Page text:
There are always some flaws to be found and lessons to be learned with any new experiment, and unfortunately there are times when you can’t fully test a system. Yesterday’s digital caucus was one of those times. While some voters had a good experience, others didn’t get a PIN or weren’t able to log in due to loads on the system. This was essentially a live beta, and it has shown some benefits. Unfortunately the processes and realities of voting left it showing some large and concerning issues as well.
If the Utah State Republican Party decides to run with this system again in four years, there are some lessons to be learned:
One person, one vote.
This is a bedrock feature of democracy and was the single largest problem yesterday. There wasn’t any cross-talk between online voting and those who went to their precincts. The only way my precinct chair knew whether someone had voted online was if they specifically stated that they had done so. Whether this was a lack of training or access for them to pull voter rolls at 6 pm MDT just before caucus, there needs to be a good system to update this beforehand.
Additionally, digital polls should have closed completely at 6 pm MDT. By keeping them open until 11 pm, it left them open for people to still vote. Because caucuses didn’t end until sometime between 9-10 pm, there is no possible way that the precinct officers could have input caucus attendance and locked out voters from making an additional vote online.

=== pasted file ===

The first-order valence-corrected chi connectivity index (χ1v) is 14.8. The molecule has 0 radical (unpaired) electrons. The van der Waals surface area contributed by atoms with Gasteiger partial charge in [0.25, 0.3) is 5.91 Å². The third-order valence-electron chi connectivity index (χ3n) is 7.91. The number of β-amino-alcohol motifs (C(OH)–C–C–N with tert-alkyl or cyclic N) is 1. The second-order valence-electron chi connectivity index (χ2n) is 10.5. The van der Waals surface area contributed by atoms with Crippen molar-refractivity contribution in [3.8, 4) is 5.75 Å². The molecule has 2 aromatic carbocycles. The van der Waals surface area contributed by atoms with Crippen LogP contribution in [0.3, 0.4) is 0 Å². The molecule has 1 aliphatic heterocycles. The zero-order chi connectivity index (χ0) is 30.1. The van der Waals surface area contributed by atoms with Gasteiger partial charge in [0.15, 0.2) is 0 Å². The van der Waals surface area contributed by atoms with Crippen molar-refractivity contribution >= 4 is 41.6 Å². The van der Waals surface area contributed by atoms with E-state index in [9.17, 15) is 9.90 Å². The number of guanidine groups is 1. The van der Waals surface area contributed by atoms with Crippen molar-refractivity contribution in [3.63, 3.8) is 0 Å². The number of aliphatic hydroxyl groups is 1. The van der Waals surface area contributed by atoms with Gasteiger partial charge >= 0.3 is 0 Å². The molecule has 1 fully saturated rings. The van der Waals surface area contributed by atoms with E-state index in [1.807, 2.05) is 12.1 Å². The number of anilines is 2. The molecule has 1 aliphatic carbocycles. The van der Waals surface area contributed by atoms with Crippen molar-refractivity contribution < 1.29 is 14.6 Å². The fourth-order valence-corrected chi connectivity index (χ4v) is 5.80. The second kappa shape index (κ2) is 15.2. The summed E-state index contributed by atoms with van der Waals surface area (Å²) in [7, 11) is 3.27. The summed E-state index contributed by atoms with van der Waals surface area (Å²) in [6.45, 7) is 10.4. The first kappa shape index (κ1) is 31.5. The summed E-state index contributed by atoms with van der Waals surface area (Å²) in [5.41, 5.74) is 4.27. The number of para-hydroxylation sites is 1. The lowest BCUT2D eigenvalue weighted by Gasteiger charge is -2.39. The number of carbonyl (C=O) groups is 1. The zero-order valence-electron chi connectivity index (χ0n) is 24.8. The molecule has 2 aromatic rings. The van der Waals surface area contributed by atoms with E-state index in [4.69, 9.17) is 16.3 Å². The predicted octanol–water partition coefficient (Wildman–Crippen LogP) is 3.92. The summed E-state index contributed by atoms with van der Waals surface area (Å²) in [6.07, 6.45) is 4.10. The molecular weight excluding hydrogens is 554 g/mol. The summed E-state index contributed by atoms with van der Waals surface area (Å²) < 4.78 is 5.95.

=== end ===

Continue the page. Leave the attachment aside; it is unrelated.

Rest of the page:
While much has been made of the vulnerabilities of the system in the run up to caucuses, just like in the real world, social engineering is the bigger issue that the system has. In order for it to be a truly viable option, those security holes have to be closed.
The systems don’t talk to each other.
The state party uses a back-end called Voterclick that was developed in-state. It was originally created for the Utah County Republican Party, but it was quickly found to be superior to their existing option from an operational standpoint. While this was a good back-end, it wasn’t able to scale up to become the full system they needed. As a result, voters had to pre-register for caucus with Eventbrite, register to run for a position in Voterclick, and vote online in Smartmatic. These systems did not communicate together at all, leading to a lot of pre-work from voters with no real payoff as you go to caucus and find you have to do it all over again anyway.
There was a lack of support.
Finally, if you’re moving online and have support options available, those options need to actually be available. I tried to get support online yesterday to test the system and it took 15 minutes to get a live rep to use the online chat feature. Most people wouldn’t wait around for that. When they do finally get online, they also need to have the correct information – I asked if I had to pre-register online for a position and they said that I did, even though caucuses can and always do have nominations from the floor. Those who called the support phone number often got disconnected and had long hold times.
If the state party can resolve these issues, they can push more fully into the brave new world of online voting and perhaps end up with better results in four years.